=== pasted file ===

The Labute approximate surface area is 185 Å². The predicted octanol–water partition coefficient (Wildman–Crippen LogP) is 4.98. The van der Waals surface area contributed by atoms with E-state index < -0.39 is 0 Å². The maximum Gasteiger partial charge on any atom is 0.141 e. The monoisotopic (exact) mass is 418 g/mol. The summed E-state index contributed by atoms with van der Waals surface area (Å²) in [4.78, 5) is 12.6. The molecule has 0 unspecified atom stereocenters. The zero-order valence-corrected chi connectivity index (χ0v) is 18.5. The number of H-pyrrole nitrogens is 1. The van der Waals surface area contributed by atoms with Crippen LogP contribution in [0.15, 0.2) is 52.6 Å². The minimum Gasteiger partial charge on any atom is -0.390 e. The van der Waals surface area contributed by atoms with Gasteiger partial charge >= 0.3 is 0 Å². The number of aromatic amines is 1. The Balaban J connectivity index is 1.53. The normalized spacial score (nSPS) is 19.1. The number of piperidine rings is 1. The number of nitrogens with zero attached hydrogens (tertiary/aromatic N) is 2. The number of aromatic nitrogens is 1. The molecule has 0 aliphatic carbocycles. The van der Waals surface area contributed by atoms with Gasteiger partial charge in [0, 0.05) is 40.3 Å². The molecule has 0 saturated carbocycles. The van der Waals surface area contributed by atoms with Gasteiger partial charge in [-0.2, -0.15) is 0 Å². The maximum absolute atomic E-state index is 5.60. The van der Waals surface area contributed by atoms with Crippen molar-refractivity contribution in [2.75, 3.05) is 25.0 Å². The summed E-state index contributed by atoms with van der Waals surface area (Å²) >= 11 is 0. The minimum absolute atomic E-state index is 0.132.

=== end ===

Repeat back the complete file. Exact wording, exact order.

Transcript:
The Labute approximate surface area is 185 Å². The predicted octanol–water partition coefficient (Wildman–Crippen LogP) is 4.98. The van der Waals surface area contributed by atoms with E-state index < -0.39 is 0 Å². The maximum Gasteiger partial charge on any atom is 0.141 e. The monoisotopic (exact) mass is 418 g/mol. The summed E-state index contributed by atoms with van der Waals surface area (Å²) in [4.78, 5) is 12.6. The molecule has 0 unspecified atom stereocenters. The zero-order valence-corrected chi connectivity index (χ0v) is 18.5. The number of H-pyrrole nitrogens is 1. The van der Waals surface area contributed by atoms with Crippen LogP contribution in [0.15, 0.2) is 52.6 Å². The minimum Gasteiger partial charge on any atom is -0.390 e. The van der Waals surface area contributed by atoms with Gasteiger partial charge >= 0.3 is 0 Å². The number of aromatic amines is 1. The Balaban J connectivity index is 1.53. The normalized spacial score (nSPS) is 19.1. The number of piperidine rings is 1. The number of nitrogens with zero attached hydrogens (tertiary/aromatic N) is 2. The number of aromatic nitrogens is 1. The molecule has 0 aliphatic carbocycles. The van der Waals surface area contributed by atoms with Gasteiger partial charge in [0, 0.05) is 40.3 Å². The molecule has 0 saturated carbocycles. The van der Waals surface area contributed by atoms with Gasteiger partial charge in [-0.2, -0.15) is 0 Å². The maximum absolute atomic E-state index is 5.60. The van der Waals surface area contributed by atoms with Crippen molar-refractivity contribution in [2.75, 3.05) is 25.0 Å². The summed E-state index contributed by atoms with van der Waals surface area (Å²) >= 11 is 0. The minimum absolute atomic E-state index is 0.132.